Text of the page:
Watch for allergic reactions. A severe allergic reaction can cause trouble breathing. If such a problem occurs, call 911 or the emergency number in your area for help.
Research the company whose herbs you are taking. Herbal supplements are not all made the same way. Choose a reputable manufacturer's brand. Ask yourself:
Is the manufacturer researching its own herbal products or just relying on the research efforts of others?
Does the product make outlandish or hard-to-prove claims?
Does the product label give information about the standardized formula, side effects, ingredients, directions, and precautions?
Is the label information clear and easy to read?
Is there a toll-free telephone number, an address, or a website address listed so consumers can find out more information about the product?
This list of common herbal supplements is for informational purposes only. Talk with your healthcare provider to discuss your own health conditions or symptoms. Don't self-diagnose. Talk with your provider before taking any herbal supplements.
This shrub-like plant of eastern North America gets its name from the Native American word for rough (referring to its root structure). It is generally used for menopausal conditions, painful menstruation, uterine spasms, and vaginitis.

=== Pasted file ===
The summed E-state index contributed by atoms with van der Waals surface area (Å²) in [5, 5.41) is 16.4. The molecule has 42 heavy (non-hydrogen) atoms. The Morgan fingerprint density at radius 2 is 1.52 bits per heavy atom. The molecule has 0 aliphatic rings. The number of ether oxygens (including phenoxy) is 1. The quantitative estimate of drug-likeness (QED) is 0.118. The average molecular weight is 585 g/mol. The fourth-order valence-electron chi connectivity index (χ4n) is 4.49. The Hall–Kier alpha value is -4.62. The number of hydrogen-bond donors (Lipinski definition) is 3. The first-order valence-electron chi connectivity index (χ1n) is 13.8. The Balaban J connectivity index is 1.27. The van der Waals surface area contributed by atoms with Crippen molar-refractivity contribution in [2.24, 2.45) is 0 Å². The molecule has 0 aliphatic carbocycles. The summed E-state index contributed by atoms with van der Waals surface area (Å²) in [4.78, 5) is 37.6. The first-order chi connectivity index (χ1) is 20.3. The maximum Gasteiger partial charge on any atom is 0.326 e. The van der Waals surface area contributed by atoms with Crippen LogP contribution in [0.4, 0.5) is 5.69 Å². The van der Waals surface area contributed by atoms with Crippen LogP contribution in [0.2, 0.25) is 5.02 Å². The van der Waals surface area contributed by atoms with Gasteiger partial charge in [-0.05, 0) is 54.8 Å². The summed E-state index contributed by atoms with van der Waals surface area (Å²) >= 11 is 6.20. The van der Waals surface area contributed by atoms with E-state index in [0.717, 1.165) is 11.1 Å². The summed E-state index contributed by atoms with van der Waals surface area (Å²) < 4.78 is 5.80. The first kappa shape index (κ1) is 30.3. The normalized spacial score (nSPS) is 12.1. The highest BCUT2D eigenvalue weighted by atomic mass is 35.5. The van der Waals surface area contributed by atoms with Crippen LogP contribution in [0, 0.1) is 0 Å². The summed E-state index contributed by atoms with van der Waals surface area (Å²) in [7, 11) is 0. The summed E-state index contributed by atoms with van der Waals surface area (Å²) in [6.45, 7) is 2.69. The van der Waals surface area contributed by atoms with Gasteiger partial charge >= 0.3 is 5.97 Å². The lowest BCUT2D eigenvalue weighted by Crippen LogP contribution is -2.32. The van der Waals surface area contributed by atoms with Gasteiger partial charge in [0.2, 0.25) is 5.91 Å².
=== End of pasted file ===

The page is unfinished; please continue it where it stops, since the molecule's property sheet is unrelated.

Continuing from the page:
This is often used to strengthen the body's immune system. It is also considered a prevention against colds and flu. This U.S. native plant is also called the purple coneflower.
Oil from this night-blooming, bright yellow flowering plant may be helpful in reducing symptoms of arthritis and premenstrual syndrome (PMS).
The pain-relieving properties of feverfew have been used for migraine headaches and menstrual cramps.
Garlic is generally used for cardiovascular conditions. This includes high cholesterol and triglyceride levels linked to the risk of atherosclerosis.
This herb is used for many conditions linked to aging. This includes poor circulation and memory loss.
This is used as a general tonic to increase overall body tone. It is believed helpful in raising energy levels and improving resistance to stress.
This herb, native to the U.S., is popular for its healing properties and germ-stopping qualities. Often used for colds and flu, it is also popular for soothing the nose lining when it's inflamed or sore.
This herb is used to combat extreme tiredness (fatigue), prevent arteriosclerosis and certain cancers, lower cholesterol, and help with weight loss.
This is used for several heart-related conditions. It is supportive in treating angina, atherosclerosis, heart failure, and high blood pressure.
This may be used for enlarged prostate, a common condition in men over age 50.
St. John's wort
Wild-growing with yellow flowers, this herb has been used for centuries to treat mental disorders. Today it's a popular recommendation for mild to moderate depression.
It's important to remember that herbal supplements are not regulated by the FDA. They have not been tested in an FDA-approved clinical trial to prove their effectiveness in treating or managing health conditions. Talk with your healthcare provider about your symptoms. Talk with your provider before taking any herbal supplements.
Tell all of your healthcare providers (conventional or complementary) about the health approaches, supplements, and medicines you use. This will give them a full picture of your health. It will help ensure safe, effective, and coordinated care.